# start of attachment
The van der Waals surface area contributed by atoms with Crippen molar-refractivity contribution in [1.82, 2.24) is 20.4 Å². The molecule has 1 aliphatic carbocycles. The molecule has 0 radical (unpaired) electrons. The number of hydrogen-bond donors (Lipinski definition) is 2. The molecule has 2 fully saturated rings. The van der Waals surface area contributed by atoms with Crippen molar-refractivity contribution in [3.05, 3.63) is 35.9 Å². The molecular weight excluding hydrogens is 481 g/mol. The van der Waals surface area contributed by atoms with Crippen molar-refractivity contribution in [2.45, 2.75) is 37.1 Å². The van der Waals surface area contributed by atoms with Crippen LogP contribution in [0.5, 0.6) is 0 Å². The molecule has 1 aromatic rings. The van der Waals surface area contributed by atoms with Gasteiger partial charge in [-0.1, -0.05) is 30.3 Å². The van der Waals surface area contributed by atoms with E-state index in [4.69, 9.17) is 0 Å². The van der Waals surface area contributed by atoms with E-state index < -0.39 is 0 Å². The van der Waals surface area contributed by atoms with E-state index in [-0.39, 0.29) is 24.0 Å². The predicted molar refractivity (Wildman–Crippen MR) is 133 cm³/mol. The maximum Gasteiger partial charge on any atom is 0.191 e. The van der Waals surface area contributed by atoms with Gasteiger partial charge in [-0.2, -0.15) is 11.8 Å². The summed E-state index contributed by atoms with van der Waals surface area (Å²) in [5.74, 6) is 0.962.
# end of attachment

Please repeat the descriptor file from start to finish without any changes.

The van der Waals surface area contributed by atoms with Crippen molar-refractivity contribution in [1.82, 2.24) is 20.4 Å². The molecule has 1 aliphatic carbocycles. The molecule has 0 radical (unpaired) electrons. The number of hydrogen-bond donors (Lipinski definition) is 2. The molecule has 2 fully saturated rings. The van der Waals surface area contributed by atoms with Crippen molar-refractivity contribution in [3.05, 3.63) is 35.9 Å². The molecular weight excluding hydrogens is 481 g/mol. The van der Waals surface area contributed by atoms with Crippen molar-refractivity contribution in [2.45, 2.75) is 37.1 Å². The van der Waals surface area contributed by atoms with Crippen LogP contribution in [0.5, 0.6) is 0 Å². The molecule has 1 aromatic rings. The van der Waals surface area contributed by atoms with Gasteiger partial charge in [-0.1, -0.05) is 30.3 Å². The van der Waals surface area contributed by atoms with E-state index in [4.69, 9.17) is 0 Å². The van der Waals surface area contributed by atoms with E-state index < -0.39 is 0 Å². The van der Waals surface area contributed by atoms with E-state index in [-0.39, 0.29) is 24.0 Å². The predicted molar refractivity (Wildman–Crippen MR) is 133 cm³/mol. The maximum Gasteiger partial charge on any atom is 0.191 e. The van der Waals surface area contributed by atoms with Gasteiger partial charge in [-0.2, -0.15) is 11.8 Å². The summed E-state index contributed by atoms with van der Waals surface area (Å²) in [5.74, 6) is 0.962.